Among the statements allegedly included in the social media postings were:

“Old White Male Attorney.”
“opposing counsel blatantly, flat-out LIED.”
“The Old Boy’s Club is alive and well.”
“sell out.”
“traitor.”
“piece of garbage.”
“greedy, evil people.”

There were allegedly also accusations made on social media that the judge was “biased and sexist.” Ms. Krapacs allegedly also referred specifically to attorney Williams as a “bully,” “a moron,” and “a sexist.”
In addition, there were words allegedly used on the social media platforms which some would perceive as insulting or vulgar, and which I will not repeat (another aside, I have made it a practice to block social media followers who use vulgarities, I simply do not care to read them).

In one, Ms. Krapacs allegedly suggested to Mr. Williams “just don’t be a (anatomy reference deleted).” In another, she allegedly referred to a legal proceeding as a “completely frivolous (male bovine manure reference deleted) lawsuit.” And in reference to Mr. Williams having hired Ms. Bacchus, Ms. Krapacs allegedly asserted “he is playing her like a (crass reference) fiddle.” There are other uses of expletives alleged. In one alleged statement, an expletive colloquially known as the “f-word” was repeated over ten times.

The Bar’s Petition came to my attention when a story by Raychel Lean in the Daily Business Review caught my attention, believe it or not, on social media. Though there are perils of social media, it nonetheless does effectively distribute information as you are proving by reading this blog.
Ms. Lean’s story includes analysis from legal experts. One noted that “this case is the latest example of a culture clash between the legal world and the cyber realm.” While that is poignant, I would suggest that the clash is more specifically between the legal world and the modern “convenience” or “accessibility” of the cyber realm. Notably, the interviewed experts seem to be in agreement that lawyers and judges do forgo some measure of the right to free expression when assuming their respective roles.
One stressed that “it’s easy for an attorney to have hard feelings.” That is true. Find me a lawyer that has never had hard feelings, and I will be most impressed. I have certainly had them, and witnessed them in others. A great many hours have been spent over my years in this profession listening to attorneys vent their feelings. Many of those times because she/he was certain some judge somewhere just did not get it. But, venting to a sympathetic ear is not the same as venting to the entire world. My advice to attorneys is to find some mentor or peer to whom you can vent frustration and hard feelings. There is a cathartic effect of getting things off your chest.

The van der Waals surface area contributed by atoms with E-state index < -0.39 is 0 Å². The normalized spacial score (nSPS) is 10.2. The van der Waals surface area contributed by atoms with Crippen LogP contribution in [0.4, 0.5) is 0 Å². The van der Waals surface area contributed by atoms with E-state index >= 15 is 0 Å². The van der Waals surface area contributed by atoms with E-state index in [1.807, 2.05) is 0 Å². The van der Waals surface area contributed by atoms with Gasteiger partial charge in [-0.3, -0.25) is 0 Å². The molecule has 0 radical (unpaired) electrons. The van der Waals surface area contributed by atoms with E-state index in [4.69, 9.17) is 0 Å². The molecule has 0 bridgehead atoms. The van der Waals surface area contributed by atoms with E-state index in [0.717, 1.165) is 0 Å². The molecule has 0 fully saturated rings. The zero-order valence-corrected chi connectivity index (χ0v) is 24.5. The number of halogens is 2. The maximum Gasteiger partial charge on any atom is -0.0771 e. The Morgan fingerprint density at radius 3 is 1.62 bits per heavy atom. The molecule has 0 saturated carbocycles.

However, as exasperated as those lawyers have been, I have only experienced one expressing those thoughts and perceptions as publicly as is alleged in this Petition. That instance did not involve social media, but mass-mailings. Those mailings came at all hours of the day and night, venting, accusing, and some felt even threatening. So, such feelings are not new; communicating about feelings is not new. Instead, I suggest that social media has merely made it simpler to communicate about them, “louder” and to a broader audience?
While some will decry the legal profession and perhaps express perceptions of its decline, maybe the profession is sound in large part but the modern conveniences more easily facilitate or illustrate our human shortcomings? I suggest that we will all be periodically frustrated and that the best advice out there is to strive to wait, to calm, to contemplate, before we respond. Whether its a letter, a post, or a tweet, perhaps time can be the buffer we need in order to marshal our thoughts, restrain our disappointment or other genuine emotions, and regain our professional composure before we proceed?

At the end of the day, attorneys must remember that their goal is to effectively represent the interests of their client. In that profession, there will be victories and defeats. There will be disappointments, frustration, disbelief and anger. Bottling that up inside is not healthy for us personally; we need to confide it, to vent it. When we do, I think that our mentors and peers will be more receptive if we avoid epithets, insults, and vulgarity. And, it may not be appropriate to do so through social media, the Court will perhaps provide some explanation and guidance on that when it rules. Certainly, the resolution of this intriguing Petition will be interesting to observe.